Ethics By Aristotle Book VII: Chapter XIV - Are Most Pleasures Bad? (3)

(G) With regard to the bodily pleasures, those who say that some pleasures are very much to be chosen, viz. the noble pleasures, but not the bodily pleasures, i.e. those with which the self-indulgent man is concerned, must consider why, then, the contrary pains are bad. For the contrary of bad is good. Are the necessary pleasures good in the sense in which even that which is not bad is good? Or are they good up to a point? Is it that where you have states and processes of which there cannot be too much, there cannot be too much of the corresponding pleasure, and that where there can be too much of the one there can be too much of the other also? Now there can be too much of bodily goods, and the bad man is bad by virtue of pursuing the excess, not by virtue of pursuing the necessary pleasures (for all men enjoy in some way or other both dainty foods and wines and sexual intercourse, but not all men do so as they ought). The contrary is the case with pain; for he does not avoid the excess of it, he avoids it altogether; and this is peculiar to him, for the alternative to excess of pleasure is not pain, except to the man who pursues this excess.

Since we should state not only the truth, but also the cause of error-for this contributes towards producing conviction, since when a reasonable explanation is given of why the false view appears true, this tends to produce belief in the true view-therefore we must state why the bodily pleasures appear the more worthy of choice. (a) Firstly, then, it is because they expel pain; owing to the excesses of pain that men experience, they pursue excessive and in general bodily pleasure as being a cure for the pain. Now curative agencies produce intense feeling-which is the reason why they are pursued-because they show up against the contrary pain. (Indeed pleasure is thought not to be good for these two reasons, as has been said, viz. that (a) some of them are activities belonging to a bad nature-either congenital, as in the case of a brute, or due to habit, i.e. those of bad men; while (b) others are meant to cure a defective nature, and it is better to be in a healthy state than to be getting into it, but these arise during the process of being made perfect and are therefore only incidentally good., b) Further, they are pursued because of their violence by those who cannot enjoy other pleasures. (At all events they go out of their way to manufacture thirsts somehow for themselves. When these are harmless, the practice is irreproachable; when they are hurtful, it is bad.) For they have nothing else to enjoy, and, besides, a neutral state is painful to many people because of their nature. For the animal nature is always in travail, as the students of natural science also testify, saying that sight and hearing are painful; but we have become used to this, as they maintain. Similarly, while, in youth, people are, owing to the growth that is going on, in a situation like that of drunken men, and youth is pleasant, on the other hand people of excitable nature always need relief; for even their body is ever in torment owing to its special composition, and they are always under the influence of violent desire; but pain is driven out both by the contrary pleasure, and by any chance pleasure if it be strong; and for these reasons they become self-indulgent and bad. But the pleasures that do not involve pains do not admit of excess; and these are among the things pleasant by nature and not incidentally. By things pleasant incidentally I mean those that act as cures (for because as a result people are cured, through some action of the part that remains healthy, for this reason the process is thought pleasant); by things naturally pleasant I mean those that stimulate the action of the healthy nature.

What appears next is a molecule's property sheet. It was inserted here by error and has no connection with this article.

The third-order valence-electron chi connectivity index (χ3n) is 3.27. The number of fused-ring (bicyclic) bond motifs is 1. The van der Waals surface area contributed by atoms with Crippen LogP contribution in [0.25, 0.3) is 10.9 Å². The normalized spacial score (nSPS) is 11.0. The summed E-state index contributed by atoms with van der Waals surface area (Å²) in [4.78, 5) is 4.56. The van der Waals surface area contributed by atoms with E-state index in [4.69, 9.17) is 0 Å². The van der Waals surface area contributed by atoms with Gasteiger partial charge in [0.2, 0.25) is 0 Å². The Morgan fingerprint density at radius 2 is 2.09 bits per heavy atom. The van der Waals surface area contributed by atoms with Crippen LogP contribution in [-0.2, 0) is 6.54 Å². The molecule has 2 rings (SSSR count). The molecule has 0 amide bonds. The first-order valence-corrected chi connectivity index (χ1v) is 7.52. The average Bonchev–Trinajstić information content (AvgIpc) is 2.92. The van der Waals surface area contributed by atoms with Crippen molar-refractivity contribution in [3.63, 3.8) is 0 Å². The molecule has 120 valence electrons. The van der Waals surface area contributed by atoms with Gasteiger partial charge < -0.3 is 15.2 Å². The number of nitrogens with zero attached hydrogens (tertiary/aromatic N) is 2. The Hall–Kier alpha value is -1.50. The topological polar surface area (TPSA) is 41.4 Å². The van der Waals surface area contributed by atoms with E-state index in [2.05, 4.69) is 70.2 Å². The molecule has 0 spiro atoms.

There is no one thing that is always pleasant, because our nature is not simple but there is another element in us as well, inasmuch as we are perishable creatures, so that if the one element does something, this is unnatural to the other nature, and when the two elements are evenly balanced, what is done seems neither painful nor pleasant; for if the nature of anything were simple, the same action would always be most pleasant to it. This is why God always enjoys a single and simple pleasure; for there is not only an activity of movement but an activity of immobility, and pleasure is found more in rest than in movement. But 'change in all things is sweet', as the poet says, because of some vice; for as it is the vicious man that is changeable, so the nature that needs change is vicious; for it is not simple nor good.

We have now discussed continence and incontinence, and pleasure and pain, both what each is and in what sense some of them are good and others bad; it remains to speak of friendship.

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